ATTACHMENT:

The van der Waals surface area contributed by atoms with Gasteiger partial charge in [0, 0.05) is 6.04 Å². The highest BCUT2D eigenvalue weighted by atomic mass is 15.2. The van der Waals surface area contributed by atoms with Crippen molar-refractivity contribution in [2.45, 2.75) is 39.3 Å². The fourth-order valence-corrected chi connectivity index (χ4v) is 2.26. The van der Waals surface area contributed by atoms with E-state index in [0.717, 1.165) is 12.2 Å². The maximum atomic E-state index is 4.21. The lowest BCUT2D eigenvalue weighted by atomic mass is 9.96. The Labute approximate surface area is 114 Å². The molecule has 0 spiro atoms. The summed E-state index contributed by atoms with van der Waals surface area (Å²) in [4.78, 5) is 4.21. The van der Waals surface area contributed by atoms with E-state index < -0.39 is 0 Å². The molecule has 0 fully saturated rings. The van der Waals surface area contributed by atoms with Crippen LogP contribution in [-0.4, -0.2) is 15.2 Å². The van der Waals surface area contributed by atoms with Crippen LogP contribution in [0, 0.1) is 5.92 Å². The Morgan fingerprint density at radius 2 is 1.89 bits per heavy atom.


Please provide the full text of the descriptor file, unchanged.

The van der Waals surface area contributed by atoms with Gasteiger partial charge in [0, 0.05) is 6.04 Å². The highest BCUT2D eigenvalue weighted by atomic mass is 15.2. The van der Waals surface area contributed by atoms with Crippen molar-refractivity contribution in [2.45, 2.75) is 39.3 Å². The fourth-order valence-corrected chi connectivity index (χ4v) is 2.26. The van der Waals surface area contributed by atoms with E-state index in [0.717, 1.165) is 12.2 Å². The maximum atomic E-state index is 4.21. The lowest BCUT2D eigenvalue weighted by atomic mass is 9.96. The Labute approximate surface area is 114 Å². The molecule has 0 spiro atoms. The summed E-state index contributed by atoms with van der Waals surface area (Å²) in [4.78, 5) is 4.21. The van der Waals surface area contributed by atoms with E-state index < -0.39 is 0 Å². The molecule has 0 fully saturated rings. The van der Waals surface area contributed by atoms with Crippen LogP contribution in [-0.4, -0.2) is 15.2 Å². The van der Waals surface area contributed by atoms with Crippen LogP contribution in [0, 0.1) is 5.92 Å². The Morgan fingerprint density at radius 2 is 1.89 bits per heavy atom.